The global plastics industry needed to have a ‘zero tolerance’ towards plastic waste, according to Patrick Thomas, the chairman of European trade body Plastics Europe.

Speaking at a presentation at the K Show in Dusseldorf, Thomas – who is also chief executive of German materials giant Covestro – said it was “utterly ludicrous” to put plastic waste in the ground.

The industry already had a zero tolerance towards plastic going to landfill and ending up in the marine environment, and it had to show the same attitude towards plastic waste in general, he argued.

“Every tonne of plastic that goes to landfill is a waste. It is too valuable a resource to go that way,” he said.

And Thomas said there were 100 environmental projects around the world involving 65 trade organisations seeking to highlight the issue of marine waste and educate consumers on disposing of their plastic waste responsibly, so that it did not end up in the marine environment.

 

“Plastic should never find its way into the sea,” he added.

Thomas said consumers had to change their behaviour in order to raise recycling rates, with some countries being better than others at getting its citizens to “do the right thing”.

And as restrictions on landfill came into effect, countries that had brought in legislation saw recycling activity increase, Thomas argued.

Areas that should be addressed to boost recycling included resource efficiency, education, public policy, the sharing of best practice and the right infrastructure being in place to deal with the waste flow, he added.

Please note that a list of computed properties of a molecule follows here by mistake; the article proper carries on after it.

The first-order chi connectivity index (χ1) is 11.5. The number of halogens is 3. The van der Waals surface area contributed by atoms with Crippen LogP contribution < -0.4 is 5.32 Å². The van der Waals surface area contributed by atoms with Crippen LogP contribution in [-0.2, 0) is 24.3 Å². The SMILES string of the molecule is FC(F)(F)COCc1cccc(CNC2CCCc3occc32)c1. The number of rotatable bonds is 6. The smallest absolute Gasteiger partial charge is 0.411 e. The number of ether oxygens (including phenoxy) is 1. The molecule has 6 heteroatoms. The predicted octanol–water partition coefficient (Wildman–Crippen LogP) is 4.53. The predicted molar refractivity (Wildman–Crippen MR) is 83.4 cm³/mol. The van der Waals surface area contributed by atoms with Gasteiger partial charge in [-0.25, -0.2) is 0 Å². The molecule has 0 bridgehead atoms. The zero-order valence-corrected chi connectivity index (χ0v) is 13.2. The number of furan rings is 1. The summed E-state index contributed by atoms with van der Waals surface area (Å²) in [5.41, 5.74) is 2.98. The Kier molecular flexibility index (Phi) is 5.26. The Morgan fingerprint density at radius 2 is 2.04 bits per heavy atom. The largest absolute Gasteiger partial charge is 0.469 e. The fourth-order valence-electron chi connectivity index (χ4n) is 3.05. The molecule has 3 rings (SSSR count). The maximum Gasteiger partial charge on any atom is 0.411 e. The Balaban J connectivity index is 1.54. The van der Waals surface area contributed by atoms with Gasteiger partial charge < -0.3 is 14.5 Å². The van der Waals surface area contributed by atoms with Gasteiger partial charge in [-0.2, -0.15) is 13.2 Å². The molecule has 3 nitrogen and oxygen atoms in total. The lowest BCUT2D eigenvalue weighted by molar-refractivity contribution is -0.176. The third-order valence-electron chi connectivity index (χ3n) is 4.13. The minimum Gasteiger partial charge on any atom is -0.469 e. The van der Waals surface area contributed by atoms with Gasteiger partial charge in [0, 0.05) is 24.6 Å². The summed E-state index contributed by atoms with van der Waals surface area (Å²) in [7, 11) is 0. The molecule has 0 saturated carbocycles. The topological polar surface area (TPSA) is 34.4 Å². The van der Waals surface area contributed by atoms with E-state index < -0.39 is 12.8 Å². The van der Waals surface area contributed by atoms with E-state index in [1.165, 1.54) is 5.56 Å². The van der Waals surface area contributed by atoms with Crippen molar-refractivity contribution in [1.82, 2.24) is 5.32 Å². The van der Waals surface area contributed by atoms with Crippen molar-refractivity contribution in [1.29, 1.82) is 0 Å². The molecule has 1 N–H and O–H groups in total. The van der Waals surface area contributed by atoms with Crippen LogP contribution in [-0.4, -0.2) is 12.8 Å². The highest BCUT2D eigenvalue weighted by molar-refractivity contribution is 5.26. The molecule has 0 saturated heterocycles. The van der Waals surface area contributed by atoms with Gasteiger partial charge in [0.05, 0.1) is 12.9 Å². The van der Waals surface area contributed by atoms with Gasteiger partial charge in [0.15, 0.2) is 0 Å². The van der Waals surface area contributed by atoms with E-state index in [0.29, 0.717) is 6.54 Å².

“The plastics industry, and particularly the industry in Europe, is resilient and aware of the challenges it faces. It has always adapted, and it will continue to do so to make the world a better place,” Thomas said.

 

The Covestro boss also said he believed the European end-of-life vehicle directive had failed, since fewer than half the region's vehicles had been captured in the data that was presented.

“Without an accurate understanding of what information you are dealing with you cannot design policy. And understanding the impacts of the policy is vital.”

Plastics Europe was “actively engaged” in seeing that actual figures were being taken on board, Thomas said.

Karl Foerster, Plastics Europe’s executive director, meanwhile confirmed that the trade body’s new packaging group would focus on, among other areas, life-cycle issues around packaging.

“At the end of its life [packaging material] is a valuable resource,” he said

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